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Overcome Cultural and Linguistic Barriers. Improve Effectiveness 

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thumb_Laughterand-Leadership1_1024We all know that humor is good for you. Lighthearted laughter will regulate one’s blood pressure, accelerate recovery from illness, and decrease stress in the workplace. In other words, laughter can be good medicine.  [pullquote] How people perceive humor is culture specific [/pullquote]

It’s true that all cultures enjoy humor and laughter, but how people perceive humor is culture specific. With increasing cultural diversity in the workplace, we need to keep in mind that humor is meant to be funny, not insulting. What perceived as funny in one culture might not be understood or might even be insulting in another. Some cultures use sarcastic or put-down humor in conversations so as to tease each other. Other cultures do not use sarcastic humor and find this type of humor offensive. Often, in a diverse gathering an inappropriate joke may misfire. So I do not recommend poke fun at other groups and individuals in professional and business gatherings (and in personal life as well!).

How to determine what kind of humor is appropriate? [pullquote] I recently met a manager who was demoted for repeatedly ridiculing an employee’s accent. As you can see, sometimes “humor” is no funny business! [/pullquote]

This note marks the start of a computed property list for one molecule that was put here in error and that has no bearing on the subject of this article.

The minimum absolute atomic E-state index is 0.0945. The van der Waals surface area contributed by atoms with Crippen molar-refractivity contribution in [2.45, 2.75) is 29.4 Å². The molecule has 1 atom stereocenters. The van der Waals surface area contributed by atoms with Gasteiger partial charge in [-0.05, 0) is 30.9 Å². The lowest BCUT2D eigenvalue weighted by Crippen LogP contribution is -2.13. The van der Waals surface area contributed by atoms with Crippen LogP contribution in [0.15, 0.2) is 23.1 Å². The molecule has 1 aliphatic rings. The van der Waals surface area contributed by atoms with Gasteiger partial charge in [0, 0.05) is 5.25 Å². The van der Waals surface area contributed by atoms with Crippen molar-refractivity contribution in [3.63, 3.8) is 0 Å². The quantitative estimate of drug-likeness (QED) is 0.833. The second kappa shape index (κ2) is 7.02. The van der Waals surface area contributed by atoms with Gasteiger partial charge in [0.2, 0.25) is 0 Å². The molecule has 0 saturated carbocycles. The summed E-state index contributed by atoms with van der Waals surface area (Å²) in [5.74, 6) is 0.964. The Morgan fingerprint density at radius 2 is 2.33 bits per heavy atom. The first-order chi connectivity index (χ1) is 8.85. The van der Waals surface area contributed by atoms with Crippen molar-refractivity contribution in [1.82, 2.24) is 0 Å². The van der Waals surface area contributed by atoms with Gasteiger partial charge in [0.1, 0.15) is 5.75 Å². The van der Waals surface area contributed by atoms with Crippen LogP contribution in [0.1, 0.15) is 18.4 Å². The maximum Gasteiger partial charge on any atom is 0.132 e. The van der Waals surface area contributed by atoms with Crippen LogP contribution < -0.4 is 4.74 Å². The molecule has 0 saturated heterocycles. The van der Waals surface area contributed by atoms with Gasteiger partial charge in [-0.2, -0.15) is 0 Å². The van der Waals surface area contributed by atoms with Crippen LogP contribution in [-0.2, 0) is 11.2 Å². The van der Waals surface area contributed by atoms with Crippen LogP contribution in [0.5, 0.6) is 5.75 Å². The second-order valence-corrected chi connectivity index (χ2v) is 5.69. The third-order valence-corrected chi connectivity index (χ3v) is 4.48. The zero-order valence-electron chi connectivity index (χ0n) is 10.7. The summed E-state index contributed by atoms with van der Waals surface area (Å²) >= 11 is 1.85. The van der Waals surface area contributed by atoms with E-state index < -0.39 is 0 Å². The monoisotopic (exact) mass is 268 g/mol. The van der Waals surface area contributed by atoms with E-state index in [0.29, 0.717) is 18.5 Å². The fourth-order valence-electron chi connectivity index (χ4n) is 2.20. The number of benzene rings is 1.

1. If you want some fun, have it at your own expense – the safest type of humor is self-depreciating humor.
2. Do not tell jokes related to physical appearance like a person’s height, weight, or the size of their nose and the like.
3. Keep in mind that humor does not translate well because very often it is based on word plays or puns, and these do not translate easily into another language.
4. Do not tell political, religious, ethnic, racial jokes other jokes that ridicule peoples’ beliefs or affiliations or even accents. In one organization, I recently met a manager who was demoted for repeatedly ridiculing an employee’s accent. As you can see, sometimes “humor” is no funny business!

So, know what, when, where, who, and how to kid around appropriately in the workplace.

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tn[2] (2)**Dr. Nara Venditti is the owner of Succeed In America specializing in business communication skills for foreign-born professionals and cross-cultural communication in the workplace. She is passionate about cross-cultural understanding and helping non-native speakers of English succeed in the American workplace. She speaks  and writes on Business English and communication across languages and cultural divides. She is  the author of numerous articles and books on the topics available on SucceedinAmerica  and  on  Amazon